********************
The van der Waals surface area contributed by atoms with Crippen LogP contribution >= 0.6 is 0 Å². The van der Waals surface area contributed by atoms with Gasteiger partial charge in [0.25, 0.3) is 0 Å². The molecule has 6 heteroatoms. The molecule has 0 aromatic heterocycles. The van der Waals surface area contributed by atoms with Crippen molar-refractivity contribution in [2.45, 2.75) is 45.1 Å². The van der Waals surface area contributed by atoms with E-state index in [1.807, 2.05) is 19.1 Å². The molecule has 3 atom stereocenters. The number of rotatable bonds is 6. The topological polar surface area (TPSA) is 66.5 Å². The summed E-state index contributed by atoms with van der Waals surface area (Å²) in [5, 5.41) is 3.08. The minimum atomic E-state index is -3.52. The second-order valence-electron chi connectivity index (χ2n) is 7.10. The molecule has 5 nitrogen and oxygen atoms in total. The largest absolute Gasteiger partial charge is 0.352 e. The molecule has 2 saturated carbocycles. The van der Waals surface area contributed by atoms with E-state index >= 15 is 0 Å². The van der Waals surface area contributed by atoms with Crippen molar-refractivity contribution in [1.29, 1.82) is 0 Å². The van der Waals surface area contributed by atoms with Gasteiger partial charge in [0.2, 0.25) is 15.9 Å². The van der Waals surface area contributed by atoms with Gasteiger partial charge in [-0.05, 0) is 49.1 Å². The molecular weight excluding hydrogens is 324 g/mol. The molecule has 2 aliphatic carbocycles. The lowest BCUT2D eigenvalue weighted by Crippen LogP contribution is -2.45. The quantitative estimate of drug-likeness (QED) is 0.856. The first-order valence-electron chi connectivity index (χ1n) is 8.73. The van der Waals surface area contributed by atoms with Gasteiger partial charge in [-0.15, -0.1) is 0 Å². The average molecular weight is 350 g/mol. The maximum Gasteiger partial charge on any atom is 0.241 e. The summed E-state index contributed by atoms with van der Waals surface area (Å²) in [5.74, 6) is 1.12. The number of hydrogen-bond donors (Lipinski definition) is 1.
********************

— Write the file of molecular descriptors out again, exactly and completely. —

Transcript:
The van der Waals surface area contributed by atoms with Crippen LogP contribution >= 0.6 is 0 Å². The van der Waals surface area contributed by atoms with Gasteiger partial charge in [0.25, 0.3) is 0 Å². The molecule has 6 heteroatoms. The molecule has 0 aromatic heterocycles. The van der Waals surface area contributed by atoms with Crippen molar-refractivity contribution in [2.45, 2.75) is 45.1 Å². The van der Waals surface area contributed by atoms with E-state index in [1.807, 2.05) is 19.1 Å². The molecule has 3 atom stereocenters. The number of rotatable bonds is 6. The topological polar surface area (TPSA) is 66.5 Å². The summed E-state index contributed by atoms with van der Waals surface area (Å²) in [5, 5.41) is 3.08. The minimum atomic E-state index is -3.52. The second-order valence-electron chi connectivity index (χ2n) is 7.10. The molecule has 5 nitrogen and oxygen atoms in total. The largest absolute Gasteiger partial charge is 0.352 e. The molecule has 2 saturated carbocycles. The van der Waals surface area contributed by atoms with E-state index >= 15 is 0 Å². The van der Waals surface area contributed by atoms with Crippen molar-refractivity contribution in [1.29, 1.82) is 0 Å². The van der Waals surface area contributed by atoms with Gasteiger partial charge in [0.2, 0.25) is 15.9 Å². The van der Waals surface area contributed by atoms with Gasteiger partial charge in [-0.05, 0) is 49.1 Å². The molecular weight excluding hydrogens is 324 g/mol. The molecule has 2 aliphatic carbocycles. The lowest BCUT2D eigenvalue weighted by Crippen LogP contribution is -2.45. The quantitative estimate of drug-likeness (QED) is 0.856. The first-order valence-electron chi connectivity index (χ1n) is 8.73. The van der Waals surface area contributed by atoms with Gasteiger partial charge in [-0.15, -0.1) is 0 Å². The average molecular weight is 350 g/mol. The maximum Gasteiger partial charge on any atom is 0.241 e. The summed E-state index contributed by atoms with van der Waals surface area (Å²) in [5.74, 6) is 1.12. The number of hydrogen-bond donors (Lipinski definition) is 1.